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Taxonomy

Full name: Hebeloma paludicola Murrill, N. Amer. Fl. 10 (3): 218 (1917)
Genus: Hebeloma
Section: Hebeloma
Subsection: 'subsect1'

Types: UNITED STATES: New York: Lake Placid, Adirondack Mountains (approx. 44.2795°N, 73.9799°W, alt. approx. 550 m a.s.l.) in mixed woodland bog, 3 Dec. 1912, E.L. Murrill, W.A. Murrill (776) (Holotype. herbarium acc. no. NY 814885, HJB1000292).

Heterotypic synonyms:
  • Hebeloma hygrophilum Poumarat & Corriol, Hebeloma (Fr.) P. Kumm.: 138 (2016)
  • Hebeloma marginatulum var. proximum A.H. Sm., V.S. Evenson & Mitchel, The Veiled Species of Hebeloma in the Western United States: 132 (1983)
  • Hebeloma oregonense A.H. Sm., V.S. Evenson & Mitchel, The Veiled Species of Hebeloma in the Western United States: 149 (1983)
  • Hebeloma subumbrinum A.H. Sm., V.S. Evenson & Mitchel, The Veiled Species of Hebeloma in the Western United States: 120 (1983)

  • arrow_drop_downarrow_drop_upEtymology
    From paludicola (Latin), meaning ‘a dweller in marshes’, emphasizing the habitat.
  • arrow_drop_downarrow_drop_upDiagnosis
    Pileus small, thin, convex to expanded, gregarious, 1-2 cm. broad; surface viscid, smooth, glabrous, grayish-rosy-isabelline, bay on the disk in mature specimens and over most of the surface in young stages, margin entire, concolorous; lamellae sinuate, ventricose, subdistant, pallid to clay-colored; spores ovoid, smooth, melleous, tapering toward the apex, obliquely apiculate at the base, 9-10 X 6 μ; stipe long, slender, equal, white, whitish-fibrillose from the remains of the slight, evanescent veil, much twisted in dried specimens, 5-6 cm. long, 3-4 mm. thick.

Description

  • arrow_drop_downarrow_drop_upThresholds
Description of Hebeloma paludicola based on 51 collections
  • arrow_drop_downarrow_drop_upMacroscopic description
    Pileus: (6) 13–28 (35) mm diameter; shape convex, rarely applanate, umbonate or strongly umbonate; characters often remains of universal veil; margin characters often smooth, occasionally fibrillose or sulcate; viscosity tacky when moist; colour variation usually two color, rarely unicolour; colour at centre occasionally brownish olive or sepia, rarely umber, orange-brown, dark fawn, yellowish brown, clay-buff or dark brick.

    Lamellae: attachment often adnate, occasionally emarginate, rarely decurrent tooth; maximum depth 3–6 mm; number of complete lamellae 23–36; presence of tears absent; white fimbriate edge often present, occasionally weak, rarely absent.

    Cortina presence: yes.

    Stipe: (20) 28–56 (60) x 1–4 (7) {median} x 1–4 (7) {basal} mm; stipe Q 6.7–35.0; base shape cylindrical, rarely clavate; floccosity often fibrillose, occasionally pruinose at apex or floccose at apex, rarely pruinose; rooting no; thick rhizoids at base usually absent, rarely present;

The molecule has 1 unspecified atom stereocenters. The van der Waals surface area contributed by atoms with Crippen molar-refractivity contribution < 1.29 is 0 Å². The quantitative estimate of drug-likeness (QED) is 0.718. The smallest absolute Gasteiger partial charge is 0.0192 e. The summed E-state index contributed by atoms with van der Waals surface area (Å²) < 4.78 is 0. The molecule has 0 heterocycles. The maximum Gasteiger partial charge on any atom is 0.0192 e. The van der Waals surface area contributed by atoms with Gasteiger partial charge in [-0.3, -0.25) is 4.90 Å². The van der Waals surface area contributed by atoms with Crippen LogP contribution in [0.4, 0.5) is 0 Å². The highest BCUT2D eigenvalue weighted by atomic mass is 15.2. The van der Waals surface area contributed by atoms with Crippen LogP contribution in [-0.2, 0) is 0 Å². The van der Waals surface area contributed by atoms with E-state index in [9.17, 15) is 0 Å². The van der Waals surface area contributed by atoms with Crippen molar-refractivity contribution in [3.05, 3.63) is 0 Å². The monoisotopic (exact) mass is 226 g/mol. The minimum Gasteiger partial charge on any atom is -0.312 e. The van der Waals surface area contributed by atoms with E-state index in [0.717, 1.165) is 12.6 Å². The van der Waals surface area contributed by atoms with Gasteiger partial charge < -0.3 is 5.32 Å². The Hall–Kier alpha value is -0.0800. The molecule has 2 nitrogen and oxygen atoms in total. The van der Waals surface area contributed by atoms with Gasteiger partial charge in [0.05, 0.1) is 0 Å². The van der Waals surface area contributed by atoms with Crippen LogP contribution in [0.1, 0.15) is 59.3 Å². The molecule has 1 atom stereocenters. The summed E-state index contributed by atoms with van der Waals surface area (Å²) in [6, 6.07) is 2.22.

Context: Texture firm; stipe interior often hollow, occasionally stuffed; stipe flesh discolouring often yes, occasionally no, rarely very strongly; slenderness measure 11.3–66.8; smell often raphanoid, occasionally weakly raphanoid, rarely strongly raphanoid or fruit; taste often raphanoid or mild, occasionally bitter, rarely strongly raphanoid or weakly raphanoid where recorded.

    Spore deposit colour: Not recorded.

    Exsiccata characters: occasionally pileus blackening or stipe blackening.

  • arrow_drop_downarrow_drop_upMicroscopic description
    Spores: shape amygdaloid, often limoniform, rarely fusoid or ovoid; colour in microscope occasionally brown, grey yellow or yellow brown, rarely brown yellow; guttules variable occasionally weak. papilla usually yes, rarely no; Spore Code: (O1) O2; P0 P1; D2 D3.

    Basidia: 22–35 (39) x 6–10 μm; ave. Q 3.1–4.2; spore arrangement 4 spored;

    Cheilocystidia: main shape lageniform, usually ventricose, rarely cylindrical, pyriform, clavate or clavate-lageniform or clavate-ventricose; special features observed often septa, occasionally geniculate, many collapsed in exsiccata or clamped septa, rarely median thickening, apical thickening, basal thickening, rostrate, sparse, yellow contents or tapering; cheilocystidia ratios: A/M = 0.89–1.24; A/B = 0.36–0.71; B/M = 1.54–2.52.

    Pleurocystidia: none seen.

    Ixocutis: epicutis thickness (measured from exsiccata) up to 130 μm; ixocutis hyphae width up to 7 μm; ixocutis hyphae encrustation yes; shape of trama elements beneath subcutis ellipsoid, often thickly sausage-shaped, occasionally cylindrical up to 20 μm wide.

    Caulocystidia: Similar to cheilocystidia but larger, up to 100 μm.

  • arrow_drop_downarrow_drop_upSpore measurements
  • arrow_drop_downarrow_drop_upCheilocystidia measurements
  • arrow_drop_downarrow_drop_upHabitat and distribution